Nobody knows whether the House GOP health bill will pass today, or even whether it will get voted on — the vote could get postponed again, even though President Trump has demanded this vote or else he will allow Republicans to languish under the oppression of Obamacare forever (yes, it’s possible this is a bluff). The White House isn’t sure it has the votes. The whip counts show enough opposition to sink it. But a last-minute shift that puts it over the line is definitely possible.
Still, here are a few things we already know: Even if Trump “wins” and the bill passes, this whole process has been an utter disaster from start to finish. The media analysis is already being framed in a way that will obscure this from view. And Trump himself is determined not to learn the right lessons from the whole mess — no matter what happens.
The New York Times reports today that Trump is bracing for a possible loss, and he’s already moving to pin the blame on Paul Ryan if it fails …
Meanwhile, top Trump adviser Stephen K Bannon is also moving to blame Ryan for a loss, New York Magazine reports, by distancing himself from the bill and blaming Ryan for the fact that it doesn’t drive down costs. And so, if the bill goes down, the story will become whether Trump can shift the blame to Ryan and move on to other things, as Bannon apparently hopes to do. In this telling, the reason the bill failed (or the reason it was so close to tanking, if it prevails) will be that the White House underestimated the difficulty of getting the bill passed, or had too much faith in Ryan’s ability to do so.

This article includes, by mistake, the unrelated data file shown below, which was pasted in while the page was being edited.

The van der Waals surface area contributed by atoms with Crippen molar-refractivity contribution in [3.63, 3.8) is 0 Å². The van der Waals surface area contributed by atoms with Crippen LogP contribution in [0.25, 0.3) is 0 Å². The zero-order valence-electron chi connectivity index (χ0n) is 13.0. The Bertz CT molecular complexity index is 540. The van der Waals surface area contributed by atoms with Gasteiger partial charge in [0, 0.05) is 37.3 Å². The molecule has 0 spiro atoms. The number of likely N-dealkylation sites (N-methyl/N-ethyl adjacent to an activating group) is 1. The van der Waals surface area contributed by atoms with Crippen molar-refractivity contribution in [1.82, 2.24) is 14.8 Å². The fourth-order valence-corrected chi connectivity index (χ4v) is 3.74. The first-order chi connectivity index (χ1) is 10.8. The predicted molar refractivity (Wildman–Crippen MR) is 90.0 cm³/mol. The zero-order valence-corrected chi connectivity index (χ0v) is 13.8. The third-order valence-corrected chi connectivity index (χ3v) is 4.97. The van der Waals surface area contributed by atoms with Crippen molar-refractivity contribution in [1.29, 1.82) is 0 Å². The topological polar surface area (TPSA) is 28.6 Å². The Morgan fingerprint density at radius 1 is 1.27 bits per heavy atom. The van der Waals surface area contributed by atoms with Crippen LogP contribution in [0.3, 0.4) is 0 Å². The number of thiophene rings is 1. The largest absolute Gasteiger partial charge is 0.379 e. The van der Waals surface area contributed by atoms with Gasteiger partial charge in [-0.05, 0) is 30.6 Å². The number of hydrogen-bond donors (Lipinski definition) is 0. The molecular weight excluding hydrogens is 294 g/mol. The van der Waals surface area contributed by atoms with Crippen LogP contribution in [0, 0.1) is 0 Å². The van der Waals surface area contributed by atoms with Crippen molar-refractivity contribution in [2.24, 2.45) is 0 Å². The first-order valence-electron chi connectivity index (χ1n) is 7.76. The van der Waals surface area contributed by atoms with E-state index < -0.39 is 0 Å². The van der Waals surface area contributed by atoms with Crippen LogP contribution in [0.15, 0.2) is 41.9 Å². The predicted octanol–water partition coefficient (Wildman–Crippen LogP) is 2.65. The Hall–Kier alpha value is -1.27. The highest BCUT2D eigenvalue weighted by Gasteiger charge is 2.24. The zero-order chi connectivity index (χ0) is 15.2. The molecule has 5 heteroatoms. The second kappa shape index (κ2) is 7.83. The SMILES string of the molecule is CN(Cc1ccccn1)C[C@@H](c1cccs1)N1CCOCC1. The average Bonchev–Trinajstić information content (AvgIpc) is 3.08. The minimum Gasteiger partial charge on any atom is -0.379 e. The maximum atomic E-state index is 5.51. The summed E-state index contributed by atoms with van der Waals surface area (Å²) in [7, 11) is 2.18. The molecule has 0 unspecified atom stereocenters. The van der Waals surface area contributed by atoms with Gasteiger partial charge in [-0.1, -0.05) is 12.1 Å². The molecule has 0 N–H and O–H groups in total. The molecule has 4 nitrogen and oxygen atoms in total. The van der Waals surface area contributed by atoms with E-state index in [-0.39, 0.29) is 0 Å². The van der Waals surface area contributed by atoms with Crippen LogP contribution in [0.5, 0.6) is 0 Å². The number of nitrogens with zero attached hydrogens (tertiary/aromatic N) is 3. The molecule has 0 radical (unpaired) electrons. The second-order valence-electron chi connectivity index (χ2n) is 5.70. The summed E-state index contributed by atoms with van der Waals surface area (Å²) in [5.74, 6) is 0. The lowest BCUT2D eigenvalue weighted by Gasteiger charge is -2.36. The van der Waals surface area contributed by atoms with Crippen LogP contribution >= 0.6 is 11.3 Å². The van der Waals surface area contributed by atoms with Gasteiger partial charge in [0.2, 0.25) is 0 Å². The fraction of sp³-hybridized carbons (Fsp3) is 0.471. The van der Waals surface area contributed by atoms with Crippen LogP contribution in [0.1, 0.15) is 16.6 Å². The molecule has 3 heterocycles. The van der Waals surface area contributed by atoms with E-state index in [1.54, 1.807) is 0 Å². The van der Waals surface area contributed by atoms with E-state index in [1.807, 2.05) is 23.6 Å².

The White House — and Republicans — also thought they could render the policy specifics and procedural challenges meaningless through sheer force of bluster. They attacked the Congressional Budget Office’s credibility in advance, but that only left them flatfooted and unprepared when the CBO did find that enormous numbers will lose coverage, which ended up weighing heavily on moderates, despite efforts to undercut its findings in advance. They opted for an absurdly compressed time frame, which alienated moderates and even some conservatives.
Indeed, the Times‘s reporting confirms that Trump never cared much about the policy or the process …
Yet there is no recognition, anywhere, that this might have been part of the problem all along. Worse, all of this will only be obscured if the bill passes, because the coverage is being framed as an epic gamble in which Trump either emerges as the heroic risk-taking “closer” or an abject failure at “dealmaking.” If he succeeds, the closeness of the vote bolsters the “closer” narrative. If he falls short, the failing was personal.